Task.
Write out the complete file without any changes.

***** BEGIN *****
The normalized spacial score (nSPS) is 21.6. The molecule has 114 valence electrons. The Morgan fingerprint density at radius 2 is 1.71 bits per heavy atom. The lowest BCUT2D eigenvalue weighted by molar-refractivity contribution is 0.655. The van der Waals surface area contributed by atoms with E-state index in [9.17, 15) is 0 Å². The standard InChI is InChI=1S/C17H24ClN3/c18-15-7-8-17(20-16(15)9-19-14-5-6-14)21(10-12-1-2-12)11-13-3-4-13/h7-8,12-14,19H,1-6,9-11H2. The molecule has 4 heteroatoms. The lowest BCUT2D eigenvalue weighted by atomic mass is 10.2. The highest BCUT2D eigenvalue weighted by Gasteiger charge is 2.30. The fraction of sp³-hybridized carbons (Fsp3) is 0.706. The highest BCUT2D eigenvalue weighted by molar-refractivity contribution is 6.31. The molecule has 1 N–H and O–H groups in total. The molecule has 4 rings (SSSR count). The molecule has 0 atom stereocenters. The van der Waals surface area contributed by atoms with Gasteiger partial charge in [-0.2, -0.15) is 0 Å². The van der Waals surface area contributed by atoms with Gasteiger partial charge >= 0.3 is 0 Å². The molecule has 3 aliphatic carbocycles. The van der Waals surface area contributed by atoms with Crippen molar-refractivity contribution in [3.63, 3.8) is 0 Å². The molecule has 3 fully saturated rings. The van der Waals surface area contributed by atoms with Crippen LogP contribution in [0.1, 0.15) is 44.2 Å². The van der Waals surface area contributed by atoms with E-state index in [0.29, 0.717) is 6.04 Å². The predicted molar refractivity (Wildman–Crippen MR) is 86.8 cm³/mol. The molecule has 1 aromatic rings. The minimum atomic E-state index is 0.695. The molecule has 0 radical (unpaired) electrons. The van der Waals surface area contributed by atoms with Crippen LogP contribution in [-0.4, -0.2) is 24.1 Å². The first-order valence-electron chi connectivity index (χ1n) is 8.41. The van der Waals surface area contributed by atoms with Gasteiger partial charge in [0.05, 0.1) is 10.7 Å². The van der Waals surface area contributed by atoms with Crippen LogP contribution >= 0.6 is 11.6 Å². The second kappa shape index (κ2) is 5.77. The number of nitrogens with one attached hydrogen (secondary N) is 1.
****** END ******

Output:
The normalized spacial score (nSPS) is 21.6. The molecule has 114 valence electrons. The Morgan fingerprint density at radius 2 is 1.71 bits per heavy atom. The lowest BCUT2D eigenvalue weighted by molar-refractivity contribution is 0.655. The van der Waals surface area contributed by atoms with E-state index in [9.17, 15) is 0 Å². The standard InChI is InChI=1S/C17H24ClN3/c18-15-7-8-17(20-16(15)9-19-14-5-6-14)21(10-12-1-2-12)11-13-3-4-13/h7-8,12-14,19H,1-6,9-11H2. The molecule has 4 heteroatoms. The lowest BCUT2D eigenvalue weighted by atomic mass is 10.2. The highest BCUT2D eigenvalue weighted by Gasteiger charge is 2.30. The fraction of sp³-hybridized carbons (Fsp3) is 0.706. The highest BCUT2D eigenvalue weighted by molar-refractivity contribution is 6.31. The molecule has 1 N–H and O–H groups in total. The molecule has 4 rings (SSSR count). The molecule has 0 atom stereocenters. The van der Waals surface area contributed by atoms with Gasteiger partial charge in [-0.2, -0.15) is 0 Å². The van der Waals surface area contributed by atoms with Gasteiger partial charge >= 0.3 is 0 Å². The molecule has 3 aliphatic carbocycles. The van der Waals surface area contributed by atoms with Crippen molar-refractivity contribution in [3.63, 3.8) is 0 Å². The molecule has 3 fully saturated rings. The van der Waals surface area contributed by atoms with Crippen LogP contribution in [0.1, 0.15) is 44.2 Å². The van der Waals surface area contributed by atoms with E-state index in [0.29, 0.717) is 6.04 Å². The predicted molar refractivity (Wildman–Crippen MR) is 86.8 cm³/mol. The molecule has 1 aromatic rings. The minimum atomic E-state index is 0.695. The molecule has 0 radical (unpaired) electrons. The van der Waals surface area contributed by atoms with Crippen LogP contribution in [-0.4, -0.2) is 24.1 Å². The first-order valence-electron chi connectivity index (χ1n) is 8.41. The van der Waals surface area contributed by atoms with Gasteiger partial charge in [0.05, 0.1) is 10.7 Å². The van der Waals surface area contributed by atoms with Crippen LogP contribution >= 0.6 is 11.6 Å². The second kappa shape index (κ2) is 5.77. The number of nitrogens with one attached hydrogen (secondary N) is 1.